Rev. Dr. Munther Isaac‘s Speech at the Launch Event of His Book "The Promised Land" in Arabic
Bethlehem Bible College launched the book The Promised Land: A Theological Reading in the Palestinian Context by Rev. Dr. Munther Isaac, the Academic Dean of the College, with the presence of the Bishop of the Evangelical Lutheran Church, Sunni Ibrahim, and the President of the College, Rev. Dr. Jack Sara, and a number of attendees.
Part of the speech shared by Rev. Dr. Isaac provides the background and rationale for the book:
“I would not be exaggerating if I say that this book is the result of 25 years of study and analysis on the subject of the People of God and the Land of God. My interest in this topic was natural as a Palestinian living in this land. Did God give our land to our enemy? This is a question that has haunted me since my childhood as a Palestinian Christian who used to read the Bible. I remember reading the Bible as a young man during the first Intifada (uprising) and found myself faced with contradictory feelings. On the one hand, this is our holy book, through which I became acquainted with my Christian faith. On the other hand, I found in the pages of the Old Testament promises to Israel of my land and my country. This contradiction created a great desire in me for a deeper study of the Bible in its two Testaments, in search of answers to multiple questions about the nature of God, the Promised Land, and God’s chosen people.
“I grew up in a conservative Christian environment that accords a great deal of respect to the idea of holy revelation. This formation affected me by planting in me a love for the Bible on the one hand, and an insistence on absolving it of Zionism on the other hand. I will not hide the fact that I was equally troubled by two things: the first was the exploitation of the Bible by the Zionists, Jews and Christians for political purposes and justification of the occupation, and the second was the reaction by any Palestinian whose answer was to challenge the authenticity of the revelation or the historical events of the Old Testament. I did not accept, for example, for anyone to say that the Old Testament consists of myths or legends invented by the Jews. My concern was to defend and absolve the Bible.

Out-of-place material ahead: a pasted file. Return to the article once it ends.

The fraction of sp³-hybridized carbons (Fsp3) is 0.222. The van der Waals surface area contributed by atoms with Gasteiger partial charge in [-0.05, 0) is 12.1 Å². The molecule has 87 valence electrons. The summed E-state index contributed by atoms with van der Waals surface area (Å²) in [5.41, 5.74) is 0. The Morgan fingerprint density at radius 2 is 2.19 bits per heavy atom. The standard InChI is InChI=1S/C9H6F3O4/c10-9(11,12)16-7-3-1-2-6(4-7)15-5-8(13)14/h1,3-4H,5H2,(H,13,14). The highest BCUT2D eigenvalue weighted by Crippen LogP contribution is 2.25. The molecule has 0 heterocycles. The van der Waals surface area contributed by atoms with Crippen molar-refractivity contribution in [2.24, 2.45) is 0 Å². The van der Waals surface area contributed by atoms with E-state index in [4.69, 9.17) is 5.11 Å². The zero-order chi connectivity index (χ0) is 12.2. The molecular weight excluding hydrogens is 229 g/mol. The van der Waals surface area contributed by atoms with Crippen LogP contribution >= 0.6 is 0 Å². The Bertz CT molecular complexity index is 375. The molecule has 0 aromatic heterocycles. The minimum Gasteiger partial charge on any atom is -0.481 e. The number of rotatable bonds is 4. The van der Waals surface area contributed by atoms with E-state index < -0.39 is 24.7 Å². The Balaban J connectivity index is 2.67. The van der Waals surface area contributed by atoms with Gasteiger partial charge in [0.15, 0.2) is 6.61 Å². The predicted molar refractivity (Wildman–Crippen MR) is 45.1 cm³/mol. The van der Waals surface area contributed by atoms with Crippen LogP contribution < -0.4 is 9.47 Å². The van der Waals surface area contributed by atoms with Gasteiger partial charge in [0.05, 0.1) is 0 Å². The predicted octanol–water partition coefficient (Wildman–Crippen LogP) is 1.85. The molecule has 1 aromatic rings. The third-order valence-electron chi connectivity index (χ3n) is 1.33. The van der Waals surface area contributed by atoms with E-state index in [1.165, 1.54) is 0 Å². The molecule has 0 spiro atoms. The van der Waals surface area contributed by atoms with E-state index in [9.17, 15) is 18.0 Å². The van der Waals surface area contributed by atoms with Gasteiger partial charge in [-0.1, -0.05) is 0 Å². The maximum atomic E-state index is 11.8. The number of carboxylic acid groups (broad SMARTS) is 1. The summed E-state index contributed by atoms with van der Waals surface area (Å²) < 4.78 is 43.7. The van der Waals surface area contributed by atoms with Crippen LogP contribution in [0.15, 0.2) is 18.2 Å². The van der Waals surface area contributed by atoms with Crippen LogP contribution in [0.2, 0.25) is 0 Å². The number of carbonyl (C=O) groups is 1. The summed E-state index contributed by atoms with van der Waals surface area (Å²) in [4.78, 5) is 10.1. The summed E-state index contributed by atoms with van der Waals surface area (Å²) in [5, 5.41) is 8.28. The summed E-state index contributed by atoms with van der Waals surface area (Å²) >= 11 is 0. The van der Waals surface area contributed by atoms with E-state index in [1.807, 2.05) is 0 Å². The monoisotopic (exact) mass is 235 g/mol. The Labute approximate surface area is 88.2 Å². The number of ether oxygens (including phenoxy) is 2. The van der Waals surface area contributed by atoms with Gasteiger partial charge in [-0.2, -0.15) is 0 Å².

“I believe the issue is one of interpretation. My interest in this book is theological; how can we interpret the texts? This book is a biblical theological study of the concept of the Promised Land, and its field of research is biblical theology. Consequently, the book does not address historical issues or archeology, not because it is not of interest, but because the field of this study is theology. For example, I did not address the historical issue of the Exodus and Entry into the Promised Land, the wars and the division of the land, or the accuracy of the historical narration of events related to the Promised Land and the Kingdom of Israel in the Old Testament. This book is a theological study of the religious meaning of the land in the Bible and the importance of the Promised Land as a theological concept in the biblical faith.
Who should read this book?
“It is for every Palestinian and Arab Christian who searches for Biblical answers that challenge Zionist ideology. It is a tour of the pages of the Bible, the result of years of research and analysis in indigenous languages. I hope that this book will lead to the discovery of hidden jewels in the Bible, and to restore confidence in its theology. Frankly, the Palestinian library lacks books within the field of Biblical studies. This is the importance of this book.
“It is also for anyone looking for answers to Western Zionist Christianity. It is no secret to us that many Christian Zionists are evangelical churches in the West that adopt a conservative approach to the interpretation and concept of revelation. This book provides the tools and interpretations that answer their arguments, from a faith perspective that adopts an academic scientific methodology. I remember when I studied my doctorate on the Promised Land. At the beginning of my study I discussed with my mentor Peter Walker, at the time Professor of the New Testament at Oxford University, the title and methodology of the thesis. My desire was to write about a Palestinian reading of the concept of the Promised Land. Although he supported me, his advice to me was to introduce myself as a Bible researcher first, and to present a biblical study of the Promised Land. After graduation, he told me to write whatever I wanted, but only after I had built a reputation as a Bible researcher – which I did. Hence, the answers in this book are from an academic perspective and from committed Christian exegetical schools.
“The launch of this book coincides with the attacks and Judaization taking place in Jerusalem. What is happening in Jerusalem is ethnic cleansing. What is happening in Al-Aqsa confirms the importance of a sound theology that confronts Zionist ideology and any other exclusionary ideology in the name of religion. There are two chapters in the book on the subject of Zion and Jerusalem in the Bible.”